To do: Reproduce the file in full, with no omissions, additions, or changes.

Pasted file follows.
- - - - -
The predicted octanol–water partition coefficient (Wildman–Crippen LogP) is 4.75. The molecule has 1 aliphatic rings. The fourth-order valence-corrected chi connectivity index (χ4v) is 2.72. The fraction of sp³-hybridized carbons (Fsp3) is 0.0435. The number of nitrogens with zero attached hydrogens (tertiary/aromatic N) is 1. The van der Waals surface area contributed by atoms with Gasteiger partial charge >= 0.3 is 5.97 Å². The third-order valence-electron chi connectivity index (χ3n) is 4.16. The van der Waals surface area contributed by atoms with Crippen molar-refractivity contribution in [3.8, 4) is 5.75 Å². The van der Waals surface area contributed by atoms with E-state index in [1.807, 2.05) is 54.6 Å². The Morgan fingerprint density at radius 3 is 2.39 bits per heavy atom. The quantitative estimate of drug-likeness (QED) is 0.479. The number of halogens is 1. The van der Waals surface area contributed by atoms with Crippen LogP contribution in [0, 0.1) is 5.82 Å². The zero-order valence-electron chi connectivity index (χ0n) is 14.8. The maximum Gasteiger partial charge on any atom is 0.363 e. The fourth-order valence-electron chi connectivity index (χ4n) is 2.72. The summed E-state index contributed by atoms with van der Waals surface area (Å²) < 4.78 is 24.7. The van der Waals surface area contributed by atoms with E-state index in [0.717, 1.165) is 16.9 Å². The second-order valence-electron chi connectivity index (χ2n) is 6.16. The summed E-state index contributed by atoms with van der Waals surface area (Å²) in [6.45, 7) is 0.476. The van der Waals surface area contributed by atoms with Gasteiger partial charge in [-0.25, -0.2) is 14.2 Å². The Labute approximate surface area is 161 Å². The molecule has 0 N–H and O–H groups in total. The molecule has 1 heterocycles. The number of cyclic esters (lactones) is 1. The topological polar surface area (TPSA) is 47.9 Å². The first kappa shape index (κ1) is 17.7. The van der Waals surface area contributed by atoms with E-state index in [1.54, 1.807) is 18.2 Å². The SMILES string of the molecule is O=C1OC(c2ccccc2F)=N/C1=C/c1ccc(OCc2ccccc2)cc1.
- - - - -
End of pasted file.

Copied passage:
The predicted octanol–water partition coefficient (Wildman–Crippen LogP) is 4.75. The molecule has 1 aliphatic rings. The fourth-order valence-corrected chi connectivity index (χ4v) is 2.72. The fraction of sp³-hybridized carbons (Fsp3) is 0.0435. The number of nitrogens with zero attached hydrogens (tertiary/aromatic N) is 1. The van der Waals surface area contributed by atoms with Gasteiger partial charge >= 0.3 is 5.97 Å². The third-order valence-electron chi connectivity index (χ3n) is 4.16. The van der Waals surface area contributed by atoms with Crippen molar-refractivity contribution in [3.8, 4) is 5.75 Å². The van der Waals surface area contributed by atoms with E-state index in [1.807, 2.05) is 54.6 Å². The Morgan fingerprint density at radius 3 is 2.39 bits per heavy atom. The quantitative estimate of drug-likeness (QED) is 0.479. The number of halogens is 1. The van der Waals surface area contributed by atoms with Crippen LogP contribution in [0, 0.1) is 5.82 Å². The zero-order valence-electron chi connectivity index (χ0n) is 14.8. The maximum Gasteiger partial charge on any atom is 0.363 e. The fourth-order valence-electron chi connectivity index (χ4n) is 2.72. The summed E-state index contributed by atoms with van der Waals surface area (Å²) < 4.78 is 24.7. The van der Waals surface area contributed by atoms with E-state index in [0.717, 1.165) is 16.9 Å². The second-order valence-electron chi connectivity index (χ2n) is 6.16. The summed E-state index contributed by atoms with van der Waals surface area (Å²) in [6.45, 7) is 0.476. The van der Waals surface area contributed by atoms with Gasteiger partial charge in [-0.25, -0.2) is 14.2 Å². The Labute approximate surface area is 161 Å². The molecule has 0 N–H and O–H groups in total. The molecule has 1 heterocycles. The number of cyclic esters (lactones) is 1. The topological polar surface area (TPSA) is 47.9 Å². The first kappa shape index (κ1) is 17.7. The van der Waals surface area contributed by atoms with E-state index in [1.54, 1.807) is 18.2 Å². The SMILES string of the molecule is O=C1OC(c2ccccc2F)=N/C1=C/c1ccc(OCc2ccccc2)cc1.